This Dark Age

A manual for life in the modern world.

By Daniel Schwindt

NOTICE:
This Dark Age is now available in paperback on Amazon. The print version is MUCH cleaner than this online version, which is largely unedited and has fallen by the wayside as the project has grown. If you’ve appreciated my writing, please consider leaving a review on the relevant paperback volumes. The print edition also includes new sections (Military History, War Psychology, Dogmatic Theology).

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The concept of heredity

We can imagine this heredity in two ways:

The first involves the simple acknowledgement that the past lives of human beings influence present lives. To deny this is nonsense, since my ancestors undoubtedly made decisions that have determined my existence for better or for worse, and in fact I owe my bare existence to the actions of my parents.

The second way of thinking about this heredity is in terms of a single series of continuous lives leading up to the present in the form of an unbroken chain. It seems clear that the Buddhist view, like the Brahmanical one that predates it, adopts this latter.

If it seems like the choice to adopt this second framework results in a questionable oversimplification, we can suggest that it has pragmatic advantages and offers simple answers to questions like the one posed to Christ: “Who did sin, this man or his parents, that he was born blind?” The Indian response, whether Buddhist or Brahmanical, is straightforward: this man did sin. The difference is that Buddhism takes this type of continuity for granted and does not explain how it is maintained from one life to the next, whereas the Brahmanical tradition postulates the linga-sarira (subtle body) as the vehicle of consciousness and ‘character’ which is like the soul of the body-soul-spirit composite and does not disintegrate at death. The subtle body then serves as the mould for the new material body which ‘materializes’ around it.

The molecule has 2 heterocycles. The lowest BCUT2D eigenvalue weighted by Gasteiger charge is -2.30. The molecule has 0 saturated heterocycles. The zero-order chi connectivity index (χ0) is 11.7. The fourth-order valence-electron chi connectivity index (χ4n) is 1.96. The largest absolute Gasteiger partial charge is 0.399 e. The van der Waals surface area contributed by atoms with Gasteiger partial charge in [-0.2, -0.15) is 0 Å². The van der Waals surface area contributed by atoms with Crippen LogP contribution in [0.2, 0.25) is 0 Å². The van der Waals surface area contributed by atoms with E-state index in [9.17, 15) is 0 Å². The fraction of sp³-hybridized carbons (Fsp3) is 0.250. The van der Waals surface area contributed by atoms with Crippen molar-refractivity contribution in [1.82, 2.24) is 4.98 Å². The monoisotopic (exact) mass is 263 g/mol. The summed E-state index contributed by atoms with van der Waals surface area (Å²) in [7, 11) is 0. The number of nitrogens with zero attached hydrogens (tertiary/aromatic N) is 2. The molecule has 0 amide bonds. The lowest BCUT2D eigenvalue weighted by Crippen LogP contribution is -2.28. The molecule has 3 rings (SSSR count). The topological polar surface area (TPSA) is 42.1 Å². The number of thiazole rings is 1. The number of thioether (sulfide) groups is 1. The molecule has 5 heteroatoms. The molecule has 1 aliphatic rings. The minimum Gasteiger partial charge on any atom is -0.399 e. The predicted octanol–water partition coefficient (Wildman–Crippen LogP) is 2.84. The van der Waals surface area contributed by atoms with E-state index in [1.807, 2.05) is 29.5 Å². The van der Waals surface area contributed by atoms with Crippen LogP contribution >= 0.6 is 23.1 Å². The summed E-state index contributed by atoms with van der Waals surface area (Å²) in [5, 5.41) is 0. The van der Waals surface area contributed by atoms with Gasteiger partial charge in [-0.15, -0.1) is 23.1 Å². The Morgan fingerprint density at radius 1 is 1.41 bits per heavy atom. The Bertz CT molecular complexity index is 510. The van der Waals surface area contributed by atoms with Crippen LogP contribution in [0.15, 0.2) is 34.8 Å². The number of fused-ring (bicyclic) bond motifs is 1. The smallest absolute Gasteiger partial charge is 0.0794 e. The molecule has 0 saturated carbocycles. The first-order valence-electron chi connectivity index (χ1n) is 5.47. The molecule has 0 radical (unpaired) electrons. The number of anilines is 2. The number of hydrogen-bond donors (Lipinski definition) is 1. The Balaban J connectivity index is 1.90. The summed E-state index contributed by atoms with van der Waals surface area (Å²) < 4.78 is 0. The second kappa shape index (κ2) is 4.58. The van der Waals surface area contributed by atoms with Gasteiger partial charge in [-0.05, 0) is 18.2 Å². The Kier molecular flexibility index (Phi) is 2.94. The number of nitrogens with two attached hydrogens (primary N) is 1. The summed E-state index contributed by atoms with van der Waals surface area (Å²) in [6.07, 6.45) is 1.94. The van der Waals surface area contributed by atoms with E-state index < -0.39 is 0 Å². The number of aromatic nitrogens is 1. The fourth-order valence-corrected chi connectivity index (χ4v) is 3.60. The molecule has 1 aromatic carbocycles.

We have distinguished the Brahmanical postulate of the soul from the silence of Buddhist theory, but this does not imply that the former is denied by the latter, or that they are not incompatible, and in fact it would seem that we can assume the Brahmanical position behind the Buddhist silence. The survival of the subtle body, or soul, or personality, after death does not mean that this soul is immortal, and so does not conflict with the Buddhist’s emphatic insistence on the non-eternal-soul; nor does it contradict the doctrine Nirvana, since once that state is attained we have moved beyond the individual order entirely and the vehicle of karma, the soul, is no longer a factor.

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